Mika Lauhde, Vice-President of Cyber Security and Privacy, Global Public Affairs at Huawei Technologies, shared his vision of a new frontier for cybersecurity regulations at a keynote in Manama, Bahrain.
During his keynote speech, Lauhde called for increased international cooperation between policy-makers, governments, and private organisations to build an open and collaborative cyberspace capable of fighting new threats. The talk was held on the sidelines of SmartSec, Bahrain’s leading cyber security and blockchain conference, on September 4th, 2018.
Lauhde began by noting that as our society becomes increasingly dependent on the internet, cybersecurity has become an issue of common concern. Emerging technologies, while creating fresh opportunities for economic development, are also leading to new cybersecurity vulnerabilities. This is a trend affecting the entire globe: from hackers stealing $81 million from Bangladesh’s national bank in a matter of hours, to the Equifax Data Breach that left the sensitive information of 143 million consumers exposed in the United States.
He identified two challenges to effectively combating these threats: the first is a global trend for each country to generate their own set of policies, resulting in a lack of coherence in international laws and practices, an issue further compounded by conflicting national interests hindering cooperation. The second is a lack of understanding about technologies like Artificial Intelligent (AI), Internet of Things (IoT), and blockchain making it difficult for regulators to formulate cogent and effective laws that protect users while continuing to foster the growth of new technologies.
Lauhde then shared a new vision for cyber regulations: to build a trustworthy, transparent, collaborative and open cyberspace, and thereby increase cybersecurity globally. He asked for governments, industries, and users to reach out, work together, and through greater international cooperation enable organisations worldwide to more effectively combat cybersecurity threats.
This issue is particularly relevant to the Middle East today, as the region prepares for the rollout of 5G networks. 5G will bring with it a dramatic expansion of a range of emerging technologies, from IoT to autonomous vehicles to AR/VR. As such, it is vital for authorities to set the regulatory scene right from the start. The impact of decisions made today will be felt in the coming years and even decades, according to Lauhde. By increasing collaboration between governments and private organisations and encouraging public-private partnerships, the region can lay down strong foundations to build out 5G while enhancing the security of all.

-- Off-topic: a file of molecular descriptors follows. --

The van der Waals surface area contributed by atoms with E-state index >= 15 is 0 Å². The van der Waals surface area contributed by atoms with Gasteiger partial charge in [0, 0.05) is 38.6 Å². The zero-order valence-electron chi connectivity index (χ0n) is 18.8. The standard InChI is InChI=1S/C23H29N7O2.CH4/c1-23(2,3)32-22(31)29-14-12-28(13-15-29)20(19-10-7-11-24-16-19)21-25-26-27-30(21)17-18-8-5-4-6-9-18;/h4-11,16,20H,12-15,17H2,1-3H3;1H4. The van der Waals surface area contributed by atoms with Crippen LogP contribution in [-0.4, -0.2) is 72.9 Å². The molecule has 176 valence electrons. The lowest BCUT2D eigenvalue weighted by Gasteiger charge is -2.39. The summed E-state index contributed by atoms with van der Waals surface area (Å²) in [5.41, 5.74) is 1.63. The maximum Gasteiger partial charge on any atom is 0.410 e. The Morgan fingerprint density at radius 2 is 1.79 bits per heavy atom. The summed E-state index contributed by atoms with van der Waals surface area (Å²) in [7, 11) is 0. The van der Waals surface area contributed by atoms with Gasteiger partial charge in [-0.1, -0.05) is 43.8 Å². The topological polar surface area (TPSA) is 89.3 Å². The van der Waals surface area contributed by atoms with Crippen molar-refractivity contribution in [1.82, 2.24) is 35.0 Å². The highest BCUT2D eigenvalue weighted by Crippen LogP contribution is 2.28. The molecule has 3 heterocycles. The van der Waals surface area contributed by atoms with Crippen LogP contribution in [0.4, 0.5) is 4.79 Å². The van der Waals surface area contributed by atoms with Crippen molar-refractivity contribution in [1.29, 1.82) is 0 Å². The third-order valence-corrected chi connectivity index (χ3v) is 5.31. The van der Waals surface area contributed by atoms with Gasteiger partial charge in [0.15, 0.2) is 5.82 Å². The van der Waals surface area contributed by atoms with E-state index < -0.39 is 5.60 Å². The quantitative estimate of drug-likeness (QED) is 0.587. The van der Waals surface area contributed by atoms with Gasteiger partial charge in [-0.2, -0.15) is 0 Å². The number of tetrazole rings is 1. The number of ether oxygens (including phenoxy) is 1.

“Developing effective strategies to cope with cybersecurity threats is a core priority for countries in the Middle East, and globally, as digitalisation continues to transform every facet of society”, said Mika Lauhde, Vice-President of Cyber Security and Privacy, Global Public Affairs at Huawei Technologies. “Huawei has always been a collaborative partner with private and public organisations in the Middle East, and we are committed to supporting the region as it pursues its vision of diversified, knowledge-based economies through digital transformation. By increasing international collaboration and fostering trust and transparency globally, we believe we can effectively combat cyber threats and lay down the groundwork for a fully-connected, intelligent – and secure – world.”
SmartSec, a two-day conference on the topics of cybersecurity and blockchain, is held under the patronage of AbdulHussain bin Ali Mirza, the Minister of Electricity and Water Authority. The event aims to bring leading international professionals in the field of Cybersecurity and Blockchain and provide attendees with a unique opportunity to get acquainted with the latest trends, innovation, and solutions in the industry.